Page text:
By Mercedes Redman
Three Dakota bands are working to preserve language in their communities.
“Coming through the Residential School era and so many people being unable to speak the language … then coming home to learn it again, those traumatic experiences have stopped a lot of people from speaking (the language),” said Standing Buffalo Chief Roberta Soo-Oyewaste.
According to the 2016 Canadian census, the Dakota population in Saskatchewan is 1,900, with only 415 speakers.
The three Dakota Nations in the province are Standing Buffalo, Wahpeton, and Whitecap.
Curtis Standing, Wahpeton band councillor, uses Dakota conversationally to give access to the language.
“We all fall into the trap of using English when we can be using our language,” he said. “We’ve got to really initiate the language, to make an effort to use Dakota first.”
Standing says it is hard, even for him, to switch to Dakota because he is so used to speaking English.
He said even if you use Dakota to ask short questions like, “Where are you going? Where are you coming from? Who did you see at the store?” It’s worth the effort to use the language and have people understand it.
The Dakota are a part of the Oceti Sakowin, the People of the Seven Council Fires, also known as the Sioux Nation, who are from the Northern United States, Manitoba, and Saskatchewan. The Sioux Nation consists of three groups, which speak different dialects of the same language: Dakota, Nakoda, and Lakota.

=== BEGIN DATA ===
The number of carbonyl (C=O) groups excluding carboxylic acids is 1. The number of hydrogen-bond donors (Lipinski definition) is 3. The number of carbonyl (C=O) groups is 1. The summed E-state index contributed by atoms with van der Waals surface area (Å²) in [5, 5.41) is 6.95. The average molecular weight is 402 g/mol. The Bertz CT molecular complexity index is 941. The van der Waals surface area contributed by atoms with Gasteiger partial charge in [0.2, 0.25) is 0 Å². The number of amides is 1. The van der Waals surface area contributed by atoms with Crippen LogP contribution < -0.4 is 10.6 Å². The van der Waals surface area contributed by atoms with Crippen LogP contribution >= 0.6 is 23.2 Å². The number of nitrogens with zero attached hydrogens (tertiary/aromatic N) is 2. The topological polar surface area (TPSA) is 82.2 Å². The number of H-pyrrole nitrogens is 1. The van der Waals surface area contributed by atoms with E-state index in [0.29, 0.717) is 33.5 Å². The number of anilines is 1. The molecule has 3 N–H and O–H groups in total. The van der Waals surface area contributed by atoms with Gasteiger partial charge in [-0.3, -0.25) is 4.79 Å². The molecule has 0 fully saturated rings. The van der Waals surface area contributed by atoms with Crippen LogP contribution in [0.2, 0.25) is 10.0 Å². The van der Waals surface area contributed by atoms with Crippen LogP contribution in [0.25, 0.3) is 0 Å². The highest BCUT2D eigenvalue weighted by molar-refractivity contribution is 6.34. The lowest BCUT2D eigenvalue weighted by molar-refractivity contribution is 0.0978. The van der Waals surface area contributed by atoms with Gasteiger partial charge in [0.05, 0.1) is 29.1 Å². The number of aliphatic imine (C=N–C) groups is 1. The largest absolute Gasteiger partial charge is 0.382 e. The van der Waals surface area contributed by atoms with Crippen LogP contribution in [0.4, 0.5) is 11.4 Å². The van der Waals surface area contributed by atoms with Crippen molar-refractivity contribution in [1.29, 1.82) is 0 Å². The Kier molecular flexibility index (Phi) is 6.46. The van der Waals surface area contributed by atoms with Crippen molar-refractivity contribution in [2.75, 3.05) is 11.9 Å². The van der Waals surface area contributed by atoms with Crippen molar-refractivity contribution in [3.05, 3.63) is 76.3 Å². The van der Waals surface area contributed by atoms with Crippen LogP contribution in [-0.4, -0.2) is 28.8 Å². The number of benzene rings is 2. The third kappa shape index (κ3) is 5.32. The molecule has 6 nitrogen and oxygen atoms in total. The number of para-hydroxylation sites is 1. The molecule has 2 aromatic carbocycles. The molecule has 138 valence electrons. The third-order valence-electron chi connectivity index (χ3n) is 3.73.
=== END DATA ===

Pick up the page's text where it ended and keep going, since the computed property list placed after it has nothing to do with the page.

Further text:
Standing Buffalo and Wahpeton have implemented language preservation efforts in their schools, beginning in pre-kindergarten.
“How can we best educate our teachers?” said Soo-Oyewaste. “When it comes back into the school, we not only have to teach the children, it has to trickle down to the parents.”
Whitecap has created a Dakota language strategy to implement initiatives to address the risk of losing the language. They include an annual Dakota language gathering, elementary language programming, and high school/post-secondary courses.
Saskatchewan’s three Dakota Nations emphasize the value of Dakota language preservation.
“It’s our identity.” said Soo-Oyewaste. “Our kids need to understand. Coming through the Residential School, so much identity, culture, and language was lost. So we need to help them find that balance to ensure they’re stable and they can walk in both worlds.”
The Dakota leaders say they feel pride in the community when they hear the language spoken because it’s being preserved.
“The best sound you can hear in your ears is Dakodiapi,” said Standing. “When you hear it, it’s so beautiful, like I want it to be spoken.”
First published in EAGLE FEATHER NEWS
Author Mercedes Redman, member of the Standing Buffalo Dakota Nation, passed suddenly on May 27. Redman was pursuing a journalism degree from the University of Regina. She was a teaching assistant for the INCA Summer Institute, where she worked alongside other students. Redman had a passion for storytelling and never one to pass up an opportunity, she produced this article. It is on a subject she was passionate about, which was the Dakota language and culture.
Mercedes Redman is a Dakota woman from Standing Buffalo. She is currently working towards a diploma in Indigenous Communications Arts and hopes to pursue a career in video journalism. In her spare time, she enjoys beading and spending time with her family on the rez.